Since Rio, many of these players have sought to clarify concepts, to strengthen understanding of sustainable consumption and production, and to determine responsibility for changing the world’s consumption and production patterns. A working definition of “sustainable consumption” – adopted at an international symposium in Oslo in 1994 — is often used as a starting point. Sustainable consumption, according to this definition, is “the use of services and related products which respond to basic needs and bring a better quality of life while minimising the use of natural resources and toxic materials as well as the emissions of waste and pollutants over the life-cycle of the service or product so as not to jeopardise the needs of future generations”.

In less formal language, that might be summed up as: Mankind cannot continue to exploit the planet’s resources, to waste and poison and pollute, with no thought to tomorrow and to generations to come. In words attributed to the Native American chief Seattle over 250 years ago: “This we know: the earth does not belong to man, man belongs to the earth. All things are connected like the blood that unites us all. Man did not weave the web of life; he is merely a strand in it. Whatever he does to the web, he does to himself.” The former UN secretary-general Kofi Annan often cited an African proverb: “The earth is not ours. It is a treasure we hold in trust for future generations.”

Such a philosophy may once have been regarded as naïve or idealistic. Now, as climate change accelerates, such views are closer to a global imperative. The ideological “ism” that emerged triumphant at the end of the 20th century, argues American history professor Gary Cross, is consumerism. In his book An All-Consuming Century, Cross defines consumerism as “the belief that goods give meaning to individuals and their roles in society”. Consumerism defines our age, and is reflected in the huge numbers of cars, electronic devices, fast-food meals, holiday trips and myriad other goods and services that an increasing proportion of the world’s population is driven to desire, acquire and consume.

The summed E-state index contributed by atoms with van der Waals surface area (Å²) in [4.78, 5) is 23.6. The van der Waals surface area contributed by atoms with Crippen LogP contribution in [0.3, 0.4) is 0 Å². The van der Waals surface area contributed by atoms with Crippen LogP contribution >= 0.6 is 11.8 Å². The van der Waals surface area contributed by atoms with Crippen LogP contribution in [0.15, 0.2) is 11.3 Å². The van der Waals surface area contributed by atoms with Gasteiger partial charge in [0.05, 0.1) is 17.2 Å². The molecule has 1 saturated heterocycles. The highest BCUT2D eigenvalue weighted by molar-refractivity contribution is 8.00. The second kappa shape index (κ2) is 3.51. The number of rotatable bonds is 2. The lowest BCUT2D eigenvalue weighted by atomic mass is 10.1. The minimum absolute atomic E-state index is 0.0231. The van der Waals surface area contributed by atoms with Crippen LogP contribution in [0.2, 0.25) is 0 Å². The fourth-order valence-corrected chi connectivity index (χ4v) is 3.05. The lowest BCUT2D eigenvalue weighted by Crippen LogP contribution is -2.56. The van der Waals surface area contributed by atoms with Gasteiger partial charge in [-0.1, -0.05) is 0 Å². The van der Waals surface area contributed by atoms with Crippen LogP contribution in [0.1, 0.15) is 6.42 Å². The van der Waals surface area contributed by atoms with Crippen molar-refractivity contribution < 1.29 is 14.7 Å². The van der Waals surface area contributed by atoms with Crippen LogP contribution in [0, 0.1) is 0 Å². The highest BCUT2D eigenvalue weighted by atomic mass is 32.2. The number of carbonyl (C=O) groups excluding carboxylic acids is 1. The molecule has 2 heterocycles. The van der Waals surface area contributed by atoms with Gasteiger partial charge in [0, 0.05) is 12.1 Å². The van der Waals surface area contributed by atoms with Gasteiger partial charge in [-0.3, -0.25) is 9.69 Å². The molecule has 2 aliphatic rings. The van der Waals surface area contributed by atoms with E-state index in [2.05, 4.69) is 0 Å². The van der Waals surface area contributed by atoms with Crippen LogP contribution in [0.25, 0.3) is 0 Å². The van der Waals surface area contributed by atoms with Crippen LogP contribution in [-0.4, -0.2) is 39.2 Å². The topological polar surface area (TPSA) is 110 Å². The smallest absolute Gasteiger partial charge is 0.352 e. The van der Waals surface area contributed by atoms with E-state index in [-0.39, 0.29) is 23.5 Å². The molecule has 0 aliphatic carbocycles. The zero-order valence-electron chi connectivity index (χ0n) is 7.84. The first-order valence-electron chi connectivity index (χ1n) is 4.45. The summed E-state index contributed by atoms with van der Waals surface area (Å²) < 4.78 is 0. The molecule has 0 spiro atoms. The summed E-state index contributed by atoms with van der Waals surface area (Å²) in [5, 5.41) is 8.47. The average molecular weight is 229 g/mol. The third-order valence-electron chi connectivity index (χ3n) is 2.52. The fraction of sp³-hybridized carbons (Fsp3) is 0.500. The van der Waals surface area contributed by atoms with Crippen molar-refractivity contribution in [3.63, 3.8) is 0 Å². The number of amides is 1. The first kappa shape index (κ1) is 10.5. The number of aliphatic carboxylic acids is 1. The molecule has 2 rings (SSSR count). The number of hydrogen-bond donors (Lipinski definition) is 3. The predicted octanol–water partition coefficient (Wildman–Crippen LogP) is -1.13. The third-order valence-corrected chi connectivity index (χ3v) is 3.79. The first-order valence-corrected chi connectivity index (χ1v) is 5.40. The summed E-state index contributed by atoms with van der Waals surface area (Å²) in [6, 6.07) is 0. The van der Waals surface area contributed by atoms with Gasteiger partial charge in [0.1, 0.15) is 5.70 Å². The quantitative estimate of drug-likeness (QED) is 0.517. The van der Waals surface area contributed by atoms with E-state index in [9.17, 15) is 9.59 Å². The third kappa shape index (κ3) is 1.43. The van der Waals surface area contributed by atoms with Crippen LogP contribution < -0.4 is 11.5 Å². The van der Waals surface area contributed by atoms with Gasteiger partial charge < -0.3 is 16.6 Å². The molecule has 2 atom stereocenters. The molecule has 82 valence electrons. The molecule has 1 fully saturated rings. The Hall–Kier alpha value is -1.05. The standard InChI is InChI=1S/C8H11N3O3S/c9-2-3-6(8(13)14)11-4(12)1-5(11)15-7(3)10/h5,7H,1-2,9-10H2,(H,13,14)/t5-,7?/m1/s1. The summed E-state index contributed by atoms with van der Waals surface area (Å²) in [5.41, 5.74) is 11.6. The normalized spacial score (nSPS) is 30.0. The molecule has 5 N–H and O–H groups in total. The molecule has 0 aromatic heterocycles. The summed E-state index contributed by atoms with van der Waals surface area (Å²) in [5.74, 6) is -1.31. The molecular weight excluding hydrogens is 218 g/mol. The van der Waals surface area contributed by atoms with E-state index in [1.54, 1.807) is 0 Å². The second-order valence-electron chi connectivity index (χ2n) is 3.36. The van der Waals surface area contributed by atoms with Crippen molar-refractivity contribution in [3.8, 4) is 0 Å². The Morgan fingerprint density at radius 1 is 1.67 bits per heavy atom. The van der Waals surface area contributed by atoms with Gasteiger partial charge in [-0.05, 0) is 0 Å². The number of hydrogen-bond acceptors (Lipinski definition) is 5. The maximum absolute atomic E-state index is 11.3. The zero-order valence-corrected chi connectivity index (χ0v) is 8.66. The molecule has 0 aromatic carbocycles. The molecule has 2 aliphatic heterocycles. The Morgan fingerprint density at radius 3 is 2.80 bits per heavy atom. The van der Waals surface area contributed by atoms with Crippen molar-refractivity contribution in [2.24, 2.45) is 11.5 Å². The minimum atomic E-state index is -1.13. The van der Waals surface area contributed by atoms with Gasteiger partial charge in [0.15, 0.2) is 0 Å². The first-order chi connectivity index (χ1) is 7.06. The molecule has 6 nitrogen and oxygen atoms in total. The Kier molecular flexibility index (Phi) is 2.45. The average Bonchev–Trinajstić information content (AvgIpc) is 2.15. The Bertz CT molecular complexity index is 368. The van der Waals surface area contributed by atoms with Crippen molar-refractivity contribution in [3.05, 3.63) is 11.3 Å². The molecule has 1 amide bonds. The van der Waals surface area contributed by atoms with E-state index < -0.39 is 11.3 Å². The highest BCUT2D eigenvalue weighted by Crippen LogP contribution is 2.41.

According to the Worldwatch Institute’s report State of the World 2004: The Consumer Society, 1.7 billion people (27% of humanity) have “entered the consumer society”. Nearly half of these consumers now live in developing countries around the world, including the economic giant that is China. “Consumption”  – which is often used synonymously with “consumerism” – “has given millions of people a new sense of independence and has become a common benchmark to measure personal accomplishments”, notes Worldwatch. Consumption also refers to using up a resource, however, and consumer choices can impact heavily on other people and on the planet as a whole.

In the 2004 report, Worldwatch president Christopher Flavin, wrote: “Consumption is, of course, necessary for human life and well-being, and if the choice is between being part of the consumer society or being among the 2.8 billion people who barely survive on less than $2 a day, the answer is easy. Massive increases in calorie intake, housing quality, household appliances and scores of other amenities of the past half century have helped to lift hundreds of millions of people out of poverty. But consumption among the world’s wealthy elites, and increasingly among the middle class, has in recent decades gone well beyond satiating needs or even fulfilling dreams to become an end in its own right.”

This “unbounded pursuit” of consumption has “extracted a heavy cost” that may well be outpacing consumption itself. “Consumption today absorbs vast quantities of resources, many of which are now being used far below sustainable levels,” according to Flavin. “In just the last 50 years, global use of fresh water has grown threefold, while fossil fuel use has risen fivefold. Renewable resources are particularly under threat, from the falling water tables of northern China to the depleted fisheries of the north Atlantic. … [T]he toll is being measured not just in damaged ecosystems but in human disease and misery – particularly for the poorest among us.”

The ability of the poorest people to meet their basic needs clearly will diminish; so, too, will the ability of better-off people. A less-consumptive developed-world society is essential. We are eating up the planet, living beyond our means, making too large an ecological footprint. Indeed, the new economics foundation (nef) – an independent British think-tank – reported that, as of April 15, 2007, Britain is in “ecological debt” for the year. Based on a study released in 2006 (The UK interdependence report: How the world sustains the nation’s lifestyles and the price it pays), the nef said its figures show that – at current levels of consumption – the country began living beyond its environmental means in mid-April. Only a third of the way into this year, Britain, in effect, stopped relying on its own natural resources for its lifestyle.

Trade data on three imported commodities that are particularly destructive to the environment – soya, palm oil and tropical woods – “reveal just how much of an impact our high-consuming lifestyles are having on global biodiversity, with potentially devastating consequences”, according to the nef.